In the first post of this series, I listed the system requirements for Microsoft Office 2016. Those requirements included “The current or immediately previous version of Internet Explorer; the current version of Microsoft Edge, Safari, Chrome, or Firefox” as the browser requirements. Let’s simplify this to a minimum requirement. Since our Office 2016 application package will target Windows operating systems, we can guarantee that some version of Internet Explorer will be present. Our prerequisite logic for our Office 2016 application package can therefore focus on IE and ignore the other available options.
At the end of the overview post for this series, I wrote the following:
Windows 10, 8.1, and Server 2012 R2 have Internet Explorer 11 built in; Windows 8 and Server 2012 have Internet Explorer 10 built in. Both of these IE versions satisfy the requirements. For Windows 7 and Server 2008 R2, we’ll either have to build an IE11 application package or set a condition that checks for IE10 or IE11. My initial thought is to just set a condition because if any Windows installation is on an old version of IE at this point (January 2016), then the user or administrator has specifically blocked it from being installed in Windows Update as well as in the settings of IE itself, and so we should respect that decision and just fail the Office installation. (If I change my mind about this, you’ll find out in a future post.)
Well, I haven’t changed my mind! The day after I published that post, Microsoft ended support for Internet Explorer 10, leaving IE11 as the only supported version.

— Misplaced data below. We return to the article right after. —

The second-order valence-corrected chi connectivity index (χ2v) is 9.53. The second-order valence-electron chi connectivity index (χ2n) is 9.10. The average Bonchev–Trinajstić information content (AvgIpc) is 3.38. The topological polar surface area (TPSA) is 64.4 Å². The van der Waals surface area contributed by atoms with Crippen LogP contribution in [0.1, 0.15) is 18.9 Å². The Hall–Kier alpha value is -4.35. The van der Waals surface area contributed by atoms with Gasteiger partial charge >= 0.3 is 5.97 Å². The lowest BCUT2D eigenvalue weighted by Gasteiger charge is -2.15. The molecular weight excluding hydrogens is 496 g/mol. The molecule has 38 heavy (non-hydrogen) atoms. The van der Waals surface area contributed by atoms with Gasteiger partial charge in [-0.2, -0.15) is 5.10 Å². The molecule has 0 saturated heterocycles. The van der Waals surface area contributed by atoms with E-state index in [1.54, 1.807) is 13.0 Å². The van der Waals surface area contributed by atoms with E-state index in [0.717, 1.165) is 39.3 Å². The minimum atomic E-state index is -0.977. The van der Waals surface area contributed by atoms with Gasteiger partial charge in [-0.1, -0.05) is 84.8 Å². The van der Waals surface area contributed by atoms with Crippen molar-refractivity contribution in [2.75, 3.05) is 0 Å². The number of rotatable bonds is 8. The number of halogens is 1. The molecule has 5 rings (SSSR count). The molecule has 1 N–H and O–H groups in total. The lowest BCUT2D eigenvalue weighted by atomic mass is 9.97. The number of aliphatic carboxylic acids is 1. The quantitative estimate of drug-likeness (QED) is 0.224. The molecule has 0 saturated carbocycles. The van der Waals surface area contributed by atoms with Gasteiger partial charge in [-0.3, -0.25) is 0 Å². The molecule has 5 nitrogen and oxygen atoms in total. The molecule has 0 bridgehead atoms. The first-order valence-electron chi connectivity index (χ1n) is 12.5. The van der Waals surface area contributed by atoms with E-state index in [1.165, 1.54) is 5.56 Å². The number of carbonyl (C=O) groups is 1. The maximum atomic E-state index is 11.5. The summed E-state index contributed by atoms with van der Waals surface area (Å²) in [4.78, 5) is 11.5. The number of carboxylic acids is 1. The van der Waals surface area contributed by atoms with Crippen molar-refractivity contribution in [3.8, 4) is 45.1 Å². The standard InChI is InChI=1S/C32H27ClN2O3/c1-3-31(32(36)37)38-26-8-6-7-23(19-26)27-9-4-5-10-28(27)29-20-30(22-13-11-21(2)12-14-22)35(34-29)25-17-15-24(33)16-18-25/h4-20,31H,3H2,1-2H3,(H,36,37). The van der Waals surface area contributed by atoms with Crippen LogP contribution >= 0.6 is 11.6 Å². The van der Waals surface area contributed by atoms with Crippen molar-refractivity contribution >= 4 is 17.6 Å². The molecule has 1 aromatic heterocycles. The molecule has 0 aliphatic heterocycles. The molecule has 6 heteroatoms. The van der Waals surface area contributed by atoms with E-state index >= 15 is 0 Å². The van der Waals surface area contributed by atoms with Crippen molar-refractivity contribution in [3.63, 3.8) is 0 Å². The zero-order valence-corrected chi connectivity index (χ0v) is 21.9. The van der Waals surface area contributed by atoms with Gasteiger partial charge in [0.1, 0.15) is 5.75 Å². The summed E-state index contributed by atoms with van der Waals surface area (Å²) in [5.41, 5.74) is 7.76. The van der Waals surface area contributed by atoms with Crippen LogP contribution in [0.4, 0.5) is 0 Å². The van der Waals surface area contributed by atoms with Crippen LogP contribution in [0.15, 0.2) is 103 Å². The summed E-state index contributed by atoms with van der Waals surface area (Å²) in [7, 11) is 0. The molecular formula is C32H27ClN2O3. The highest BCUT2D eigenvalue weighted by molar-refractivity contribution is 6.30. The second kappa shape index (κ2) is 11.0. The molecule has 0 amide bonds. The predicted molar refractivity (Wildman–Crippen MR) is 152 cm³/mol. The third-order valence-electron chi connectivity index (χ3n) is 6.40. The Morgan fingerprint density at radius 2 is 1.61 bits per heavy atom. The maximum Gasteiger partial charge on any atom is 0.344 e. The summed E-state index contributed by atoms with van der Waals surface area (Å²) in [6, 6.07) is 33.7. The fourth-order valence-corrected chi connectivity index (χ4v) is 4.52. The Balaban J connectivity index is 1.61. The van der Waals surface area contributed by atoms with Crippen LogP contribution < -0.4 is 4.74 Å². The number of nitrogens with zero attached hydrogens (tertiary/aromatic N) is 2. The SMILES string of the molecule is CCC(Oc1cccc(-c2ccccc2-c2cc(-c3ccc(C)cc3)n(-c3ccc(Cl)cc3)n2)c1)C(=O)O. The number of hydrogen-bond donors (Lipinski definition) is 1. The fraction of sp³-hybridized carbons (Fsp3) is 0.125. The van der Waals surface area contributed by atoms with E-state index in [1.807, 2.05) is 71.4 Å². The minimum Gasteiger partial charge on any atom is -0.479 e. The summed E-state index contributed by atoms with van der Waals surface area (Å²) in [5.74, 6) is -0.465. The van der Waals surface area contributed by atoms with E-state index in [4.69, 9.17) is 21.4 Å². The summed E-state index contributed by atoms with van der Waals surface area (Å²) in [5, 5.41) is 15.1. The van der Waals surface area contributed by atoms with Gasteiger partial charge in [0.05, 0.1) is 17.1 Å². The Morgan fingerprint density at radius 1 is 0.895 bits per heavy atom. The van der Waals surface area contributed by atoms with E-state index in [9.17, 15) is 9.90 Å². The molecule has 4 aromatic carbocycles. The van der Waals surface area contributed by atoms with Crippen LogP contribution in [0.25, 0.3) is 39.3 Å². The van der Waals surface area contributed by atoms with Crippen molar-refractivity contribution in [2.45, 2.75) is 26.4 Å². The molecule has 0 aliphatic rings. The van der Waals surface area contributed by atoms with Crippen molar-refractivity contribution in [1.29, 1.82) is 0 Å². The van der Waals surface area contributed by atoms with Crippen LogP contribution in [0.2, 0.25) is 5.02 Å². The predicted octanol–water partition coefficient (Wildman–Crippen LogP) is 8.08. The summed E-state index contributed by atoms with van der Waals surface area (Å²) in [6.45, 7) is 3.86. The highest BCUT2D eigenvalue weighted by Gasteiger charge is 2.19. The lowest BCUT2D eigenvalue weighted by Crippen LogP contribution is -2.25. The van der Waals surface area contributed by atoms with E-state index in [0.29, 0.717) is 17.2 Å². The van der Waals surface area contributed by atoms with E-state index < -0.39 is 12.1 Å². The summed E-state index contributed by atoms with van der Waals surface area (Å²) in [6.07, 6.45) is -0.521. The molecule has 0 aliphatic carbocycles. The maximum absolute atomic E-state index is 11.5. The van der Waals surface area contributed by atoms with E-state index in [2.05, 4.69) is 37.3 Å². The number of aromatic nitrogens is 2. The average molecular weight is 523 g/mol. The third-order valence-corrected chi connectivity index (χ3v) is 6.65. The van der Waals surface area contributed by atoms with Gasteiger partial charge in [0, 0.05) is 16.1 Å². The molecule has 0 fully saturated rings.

Microsoft aggressively pushes out Internet Explorer updates, and as I mentioned in the quoted passage above, any machine with IE10 or earlier is purposely configured that way, and our deployment package should not try to overcome that situation. (Alternatively, the computer may be misconfigured, or Windows Update functionality may be broken in some way; in either of these cases, it is better to fail our Office deployment and let the problem get addressed rather than try to resolve the issue in an automated way.) Based on this reasoning, rather than building another prerequisite application package for IE11, we will merely test that it is installed with a new Global Condition.
Microsoft documents several ways to determine a Windows installation’s Internet Explorer version in KB969393: Information about Internet Explorer versions. Fortunately, there is a registry value that will work nicely, and fortunately, even though this value is a string, we can test it with a “Begins with” verb when using it as an Application requirement.
As with our Server Core test, this Global Condition will be a simple query of a registry value. In Configuration Manager, in the Software Library workspace, navigate to Application Management>Global Conditions. I named my Global Condition “Internet Explorer Version”, and here are its properties:
|Name||Internet Explorer Version|
|Description||Returns the version of Internet Explorer 10 or 11 from the registry. The queried registry value (svcVersion) is not present when IE9 or earlier is installed. Use this to test the major version with the “Begins with” verb and a value of either “10.” or “11.”.|
|Setting type||Registry value|
|Key name||SOFTWARE\Microsoft\Internet Explorer|
|This registry value is associated with a 64-bit application||Unchecked|
In a later post in this series, we’ll use this Global Condition with the verb “Begins with” and value “11” in the requirements of our Office application package to ensure that IE11 is installed. Next time, we’ll study a pitfall of Microsoft’s Office setup program.